With so much CBD coverage in the news, retailers and consumers alike are asking how this product can assist their health and wellness. To understand this, you must first understand from where CBD is derived. Cannabis is a plant of the Cannabaceae family and contains more than eighty biologically active chemical compounds.
The two most commonly known compounds are delta-9-tetrahydrocannabinol (THC) and cannabidiol (CBD). Commonly mistaken for one another, THC and CBD have different effects when used. The two compounds act in different ways and on different receptors in the brain and body. Unlike THC, CBD is non-intoxicating, which means that you will not experience a high.
With the introduction of new USDA regulations and standards for growing and extracting in the U.S., CBD has become more widely accepted. CBD products offer various methods of use that allow for a seamless addition to consumer’s daily wellness routine.
In fact, according to a High Yields Insights report, a niche, but growing segment of CBD users now report using CBD as part of their post-exercise routine. The report found that 12% of current CBD consumers use CBD specifically for exercise recovery.
The health and wellness industry continues to boom in the U.S. CBD industry revenue is currently valued at some $35 billion and enjoying growth of more than 8%, the report said. However, the products that support the health and wellness industry are also highly valuable with sports drinks now valued at more than $8 billion and topical pain relievers at $2.6 billion. As such, the CBD industry is eyeing the opportunity to cash in on continued demand for consumer goods that help improve athletic performance and assist post-workout recovery.
Other research shows that wellness users of CBD are more likely to be multicultural women over the age of 40. Some 53% buy CBD online compared to 47% of overall CBD customers. And 45% use CBD daily or multiple times per day, while 55% use CBD at least five times per week, according to Brightfield Group, a consumer insights and marketing intelligence firm for the CBD and cannabis industries.
At present, the exercise recovery segment of the CBD market is dominated by indie brands, but High Yield data shows that the CBD consumer who uses CBD for exercise recovery is excited by the investment of big food and drink brands in CBD and will welcome the presence of these brands which they believe will also help to improve product standards (see chart.)
“Those who use CBD for exercise recovery are highly invested in what they put into their bodies, reading ingredients labelling and buying into foods with enhanced ingredients. This all contributes to the fact that they are more likely to know what brand they want to buy prior to purchase,” said Alexandra Curley, a senior consultant for High Yields Insights. “This is a group that will not be ‘green-washed’ or taken in by spurious marketing claims and are significantly more likely to call out a claim by contacting a brand with questions prior to purchase.”
Celebrity Endorsement Frenzy
UFC 257 winner Dustin Poirier is the latest in a long line of athletes who have trussed their name to CBD. Operating under the name of REAP, Poirier’s company offers oils and recovery gels aimed at the emerging sports recovery niche within CBD. Already popular within the NFL, MMA is rapidly adopting CBD as part of its training and recovery culture, not only to enhance athletic ability but as a recognized remedy to the trauma associated with head injuries, muscle recovery, and the sleep disorders and anxiety that go hand-in-hand with participating in full-contact sport, according to High Yield Insights. So prevalent is the use of CBD within the sport, that in January 2021 the UFC made additional changes to its anti-doping policies to accommodate the use of cannabinoids by competitors. Similar action has also been taken by the NFL and follows moves made by The World Anti-Doping Agency (WADA) in 2018 to allow CBD.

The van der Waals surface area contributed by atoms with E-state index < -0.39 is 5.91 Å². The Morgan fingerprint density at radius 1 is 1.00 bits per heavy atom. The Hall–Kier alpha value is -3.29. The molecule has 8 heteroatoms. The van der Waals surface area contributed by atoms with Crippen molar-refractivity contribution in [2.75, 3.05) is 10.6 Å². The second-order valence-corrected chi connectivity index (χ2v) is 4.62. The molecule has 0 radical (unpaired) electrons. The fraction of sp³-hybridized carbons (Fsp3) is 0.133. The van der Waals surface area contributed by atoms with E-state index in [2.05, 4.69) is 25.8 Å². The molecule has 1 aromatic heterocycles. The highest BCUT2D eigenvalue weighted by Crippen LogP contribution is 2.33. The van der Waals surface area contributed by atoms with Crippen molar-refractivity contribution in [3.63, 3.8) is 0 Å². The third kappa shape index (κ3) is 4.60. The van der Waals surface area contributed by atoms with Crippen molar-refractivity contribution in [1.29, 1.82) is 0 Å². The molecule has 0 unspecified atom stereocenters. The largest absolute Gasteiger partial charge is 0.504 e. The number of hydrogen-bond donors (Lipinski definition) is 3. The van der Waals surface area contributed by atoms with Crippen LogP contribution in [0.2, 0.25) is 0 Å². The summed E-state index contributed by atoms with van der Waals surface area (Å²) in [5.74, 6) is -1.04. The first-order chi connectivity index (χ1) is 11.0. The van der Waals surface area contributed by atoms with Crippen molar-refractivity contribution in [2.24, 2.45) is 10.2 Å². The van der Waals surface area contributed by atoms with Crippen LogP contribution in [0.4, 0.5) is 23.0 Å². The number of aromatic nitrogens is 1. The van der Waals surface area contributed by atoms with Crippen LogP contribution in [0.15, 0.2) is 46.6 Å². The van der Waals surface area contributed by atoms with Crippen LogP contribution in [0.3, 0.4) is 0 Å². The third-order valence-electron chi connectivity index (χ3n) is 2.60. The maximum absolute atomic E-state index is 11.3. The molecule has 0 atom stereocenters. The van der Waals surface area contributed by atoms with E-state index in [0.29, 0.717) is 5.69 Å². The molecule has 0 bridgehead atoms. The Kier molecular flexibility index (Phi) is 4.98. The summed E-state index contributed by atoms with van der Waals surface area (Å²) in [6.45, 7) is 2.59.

This has massive implications for the rapidly expanding CBD market. There are 451 million people participating in and following MMA, making it the third-most-popular sport in the world, and certainly one of the fastest-growing, according to Nielsen Sports DNA.
Data from High Yield’s U.S. survey of 35,322 adults aged 21 and over finds that CBD is now incorporated into the exercise routines of over one in ten CBD users, with users closely matching the demographic profile of the typical MMA fan – predominantly male and young.
Largely viewed as housing the elite in fighting and athletic prowess, the training techniques and tips of MMA fighters are widely shared and adopted around the world, and CBD as a sports recovery aid is fast benefiting from this association. High Yield found that in the CBD exercise space, more is expected of brands not just in terms of post-purchase consumer care, but also in terms of pre-purchase accountability and accessibility.
High Yield data revealed that there is a degree of overlap with the use of CBD for pain relief and that of sports performance, so specialist CBD exercise brands will also find themselves in competition with general pain relief products within the CBD space as well.
“With multinationals circling the market, it begs the question of whether their eventual presence will eat into the early gains made by celebrity athlete start-ups,” the report concluded. “Time will tell. However, what we can be certain of is that the niche usage of CBD will continue to permeate popular subcultures and this will make the role of branding of crucial importance going forward.”